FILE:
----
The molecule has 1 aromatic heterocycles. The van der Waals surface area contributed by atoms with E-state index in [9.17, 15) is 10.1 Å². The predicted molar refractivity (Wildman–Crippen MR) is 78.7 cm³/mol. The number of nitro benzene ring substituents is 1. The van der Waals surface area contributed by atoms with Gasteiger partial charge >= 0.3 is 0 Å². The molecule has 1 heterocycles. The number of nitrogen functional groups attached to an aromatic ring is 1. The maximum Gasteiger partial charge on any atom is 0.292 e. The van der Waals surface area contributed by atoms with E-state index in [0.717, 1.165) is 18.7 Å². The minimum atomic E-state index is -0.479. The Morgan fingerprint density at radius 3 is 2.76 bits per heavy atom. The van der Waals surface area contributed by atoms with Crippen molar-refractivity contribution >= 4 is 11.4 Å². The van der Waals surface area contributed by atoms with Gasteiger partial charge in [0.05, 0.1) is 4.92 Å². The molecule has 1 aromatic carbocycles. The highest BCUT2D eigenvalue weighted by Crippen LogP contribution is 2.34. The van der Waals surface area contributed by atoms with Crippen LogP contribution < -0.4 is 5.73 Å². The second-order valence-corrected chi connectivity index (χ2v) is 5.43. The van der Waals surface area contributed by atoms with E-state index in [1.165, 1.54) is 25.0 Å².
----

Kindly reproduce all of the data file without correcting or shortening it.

The molecule has 1 aromatic heterocycles. The van der Waals surface area contributed by atoms with E-state index in [9.17, 15) is 10.1 Å². The predicted molar refractivity (Wildman–Crippen MR) is 78.7 cm³/mol. The number of nitro benzene ring substituents is 1. The van der Waals surface area contributed by atoms with Gasteiger partial charge >= 0.3 is 0 Å². The molecule has 1 heterocycles. The number of nitrogen functional groups attached to an aromatic ring is 1. The maximum Gasteiger partial charge on any atom is 0.292 e. The van der Waals surface area contributed by atoms with E-state index in [0.717, 1.165) is 18.7 Å². The minimum atomic E-state index is -0.479. The Morgan fingerprint density at radius 3 is 2.76 bits per heavy atom. The van der Waals surface area contributed by atoms with Crippen molar-refractivity contribution >= 4 is 11.4 Å². The van der Waals surface area contributed by atoms with Gasteiger partial charge in [0.05, 0.1) is 4.92 Å². The molecule has 1 aromatic carbocycles. The highest BCUT2D eigenvalue weighted by Crippen LogP contribution is 2.34. The van der Waals surface area contributed by atoms with Crippen LogP contribution < -0.4 is 5.73 Å². The second-order valence-corrected chi connectivity index (χ2v) is 5.43. The van der Waals surface area contributed by atoms with E-state index in [1.165, 1.54) is 25.0 Å².